KARACHI: The Istanbul Declaration recently released at the conclusion of an international conference in Turkey called upon the Organisation of Islamic Cooperation (OIC) countries to support efforts for preserving universally recognised and regionally important sacred sites such as Al-Aqsa Mosque and heritage sites in Nagorno-Karabakh and India-held Kashmir from man-made damage including excavations, site alterations and overlapping developments in accordance with the OIC charter.
This information was shared by Prof Noman Ahmed, the chairman of NED University of Engineering and Technology’s department of architecture and urban planning who represented Pakistan at the event.
He spoke to Dawn about the moot’s significance and its highlights.
The moot — Protecting the Cultural Heritage of the Muslim World — was convened by the OIC General Secretariat, OIC Research Centre for Islamic History, Art and Culture and the Islamic Educational, Scientific and Cultural Organisation.
Sites in India-held Kashmir under particular threat
“This was the first meeting of its kind in recent times. It provided an excellent opportunity to eminent experts from across the world to assess the state of cultural heritage in the Muslim world particularly that either exist in conflict zones or lies under foreign occupation, evaluate preservation efforts and recommend measures,” Prof Ahmed said.
Sharing details, he said one important feature of the conference was his team’s paper on the status of heritage in India-held Kashmir.
“We succeeded in convincing the OIC to include occupied Kashmir as a conflict zone where Muslim heritage is affected very intensely. The Istanbul Declaration mentions Kashmir as an important heritage issue for the Muslim world,” he said.
Asked about how his team collected data on heritage sites in held Kashmir, he explained that his team used sources to acquire information and also invited a few scholars from India-held Kashmir to a conference in Karachi.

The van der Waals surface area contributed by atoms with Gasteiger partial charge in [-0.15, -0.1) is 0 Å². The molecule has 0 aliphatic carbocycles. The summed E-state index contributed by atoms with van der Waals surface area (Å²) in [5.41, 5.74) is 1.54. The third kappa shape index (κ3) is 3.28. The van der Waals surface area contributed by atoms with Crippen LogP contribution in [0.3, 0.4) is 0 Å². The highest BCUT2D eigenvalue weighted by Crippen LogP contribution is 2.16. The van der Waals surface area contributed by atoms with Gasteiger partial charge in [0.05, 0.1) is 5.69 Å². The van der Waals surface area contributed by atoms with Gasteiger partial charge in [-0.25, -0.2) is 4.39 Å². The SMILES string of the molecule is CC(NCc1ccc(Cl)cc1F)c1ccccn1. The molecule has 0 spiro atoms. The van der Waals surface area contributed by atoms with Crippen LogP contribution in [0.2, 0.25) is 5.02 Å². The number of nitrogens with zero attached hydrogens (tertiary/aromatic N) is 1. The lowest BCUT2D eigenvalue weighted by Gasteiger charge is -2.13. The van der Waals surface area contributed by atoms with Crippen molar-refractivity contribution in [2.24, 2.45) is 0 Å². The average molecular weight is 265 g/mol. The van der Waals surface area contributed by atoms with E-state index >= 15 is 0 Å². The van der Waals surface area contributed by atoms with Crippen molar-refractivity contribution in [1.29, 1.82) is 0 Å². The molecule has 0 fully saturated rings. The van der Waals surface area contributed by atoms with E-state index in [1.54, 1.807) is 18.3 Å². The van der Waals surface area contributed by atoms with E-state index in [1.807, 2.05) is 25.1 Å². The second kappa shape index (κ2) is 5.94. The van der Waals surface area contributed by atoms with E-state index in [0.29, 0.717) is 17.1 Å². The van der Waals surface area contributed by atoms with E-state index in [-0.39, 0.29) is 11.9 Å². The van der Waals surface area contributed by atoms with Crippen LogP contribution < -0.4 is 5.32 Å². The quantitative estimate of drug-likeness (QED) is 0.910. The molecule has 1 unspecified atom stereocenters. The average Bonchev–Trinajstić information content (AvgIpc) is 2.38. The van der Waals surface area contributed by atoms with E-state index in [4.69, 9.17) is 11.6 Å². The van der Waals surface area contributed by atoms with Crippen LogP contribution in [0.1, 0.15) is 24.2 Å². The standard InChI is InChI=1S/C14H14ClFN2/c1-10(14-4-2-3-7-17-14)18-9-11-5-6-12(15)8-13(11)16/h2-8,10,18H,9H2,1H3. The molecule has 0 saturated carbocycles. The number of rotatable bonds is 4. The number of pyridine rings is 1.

“We took help from technical journals and newspapers printed there as well as people working there. Our findings showed that the biggest threat to historical sites in the occupied region is communities’ lack of access to these places. This Muharram, too, people were not allowed to visit their sacred sites,” he explained, adding that Srinagar had a number of significant historical sites.
Due to continued violence, he said, local pundits had also left their aesthetically constructed residences called Pundit Houses, an architectural asset. “The sites have no protection from natural or man-made hazard since the city administration is dysfunctional, though sites in the suburbs are comparatively safe.”
Violence, he said, had also badly impacted people depending on the Dal Lake, once an important tourist site, for their livelihood. “Kashmir’s heritage is a shared asset between Pakistan and India. Its destruction would be a mutual loss. We must preserve [it].”
The other paper from Pakistan’s side was presented by Lahore-based architect Taimoor Khan Mumtaz. He covered the importance of Muslim architecture from the Mughal period and its implications on later architectural developments in the country.
“The gist of his presentation was that Pakistan has many Mughal and pre-Mughal period assets but there is not much public awareness about them. He was of the view that the principles of geometry, composition and craftsmanship applied in their construction are still applicable.”
On the OIC’s efforts in the field of preservation, Prof Ahmed said its major achievement was the restoration of Mostar city in southern Bosnia. Most historical sites badly damaged by war were completely restored in 2004. A decade of more work saw restoration of public spaces in 2014.
Some other recommendations of the conference were: link policies of cultural heritage protection with policies aimed at countering violent extremism, extremism, religious and cultural discrimination, xenophobia and Islamophobia according to the relevant stipulations of the UN charter and its principles; identify the economic, social and tourism aspects of cultural heritage in its different types and categories and set aims and programmes to develop and make better functional use of those aspects; cooperate to improve formal education and professional training on protection of cultural heritage with due attention to the cultural heritage needs of the Muslim world; invite states and institutions to implement joint projects that would create awareness of the authenticity and timeless importance of urban heritage of the Muslim world.
Published in Dawn, November 15th, 2017